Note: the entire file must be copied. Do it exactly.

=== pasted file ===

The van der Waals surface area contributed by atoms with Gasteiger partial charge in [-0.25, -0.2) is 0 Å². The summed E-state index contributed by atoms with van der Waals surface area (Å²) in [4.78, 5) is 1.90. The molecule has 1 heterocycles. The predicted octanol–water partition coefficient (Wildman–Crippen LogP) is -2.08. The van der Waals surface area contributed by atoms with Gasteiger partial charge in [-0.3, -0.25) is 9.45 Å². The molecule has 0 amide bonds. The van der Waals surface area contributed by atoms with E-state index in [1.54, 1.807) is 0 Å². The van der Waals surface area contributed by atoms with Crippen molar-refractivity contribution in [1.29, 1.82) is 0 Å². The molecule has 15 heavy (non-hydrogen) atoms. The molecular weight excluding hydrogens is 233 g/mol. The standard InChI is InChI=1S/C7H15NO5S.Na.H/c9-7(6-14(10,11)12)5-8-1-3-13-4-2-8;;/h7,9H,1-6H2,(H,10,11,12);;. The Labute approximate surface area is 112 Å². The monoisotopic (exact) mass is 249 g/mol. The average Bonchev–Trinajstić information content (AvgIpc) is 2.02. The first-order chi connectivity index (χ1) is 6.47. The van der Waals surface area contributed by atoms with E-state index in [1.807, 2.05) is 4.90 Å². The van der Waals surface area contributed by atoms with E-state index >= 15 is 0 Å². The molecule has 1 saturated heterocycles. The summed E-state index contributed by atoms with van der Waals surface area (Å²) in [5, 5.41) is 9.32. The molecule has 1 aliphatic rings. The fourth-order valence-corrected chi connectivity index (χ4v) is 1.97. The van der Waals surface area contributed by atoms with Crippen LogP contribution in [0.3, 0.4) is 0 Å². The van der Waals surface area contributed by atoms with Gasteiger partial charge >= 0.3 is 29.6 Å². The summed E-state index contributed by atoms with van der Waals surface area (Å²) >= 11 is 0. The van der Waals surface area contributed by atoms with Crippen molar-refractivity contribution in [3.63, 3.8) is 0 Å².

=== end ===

The van der Waals surface area contributed by atoms with Gasteiger partial charge in [-0.25, -0.2) is 0 Å². The summed E-state index contributed by atoms with van der Waals surface area (Å²) in [4.78, 5) is 1.90. The molecule has 1 heterocycles. The predicted octanol–water partition coefficient (Wildman–Crippen LogP) is -2.08. The van der Waals surface area contributed by atoms with Gasteiger partial charge in [-0.3, -0.25) is 9.45 Å². The molecule has 0 amide bonds. The van der Waals surface area contributed by atoms with E-state index in [1.54, 1.807) is 0 Å². The van der Waals surface area contributed by atoms with Crippen molar-refractivity contribution in [1.29, 1.82) is 0 Å². The molecule has 15 heavy (non-hydrogen) atoms. The molecular weight excluding hydrogens is 233 g/mol. The standard InChI is InChI=1S/C7H15NO5S.Na.H/c9-7(6-14(10,11)12)5-8-1-3-13-4-2-8;;/h7,9H,1-6H2,(H,10,11,12);;. The Labute approximate surface area is 112 Å². The monoisotopic (exact) mass is 249 g/mol. The average Bonchev–Trinajstić information content (AvgIpc) is 2.02. The first-order chi connectivity index (χ1) is 6.47. The van der Waals surface area contributed by atoms with E-state index in [1.807, 2.05) is 4.90 Å². The van der Waals surface area contributed by atoms with E-state index >= 15 is 0 Å². The molecule has 1 saturated heterocycles. The summed E-state index contributed by atoms with van der Waals surface area (Å²) in [5, 5.41) is 9.32. The molecule has 1 aliphatic rings. The fourth-order valence-corrected chi connectivity index (χ4v) is 1.97. The van der Waals surface area contributed by atoms with Crippen LogP contribution in [0.3, 0.4) is 0 Å². The van der Waals surface area contributed by atoms with Gasteiger partial charge >= 0.3 is 29.6 Å². The summed E-state index contributed by atoms with van der Waals surface area (Å²) >= 11 is 0. The van der Waals surface area contributed by atoms with Crippen molar-refractivity contribution in [3.63, 3.8) is 0 Å².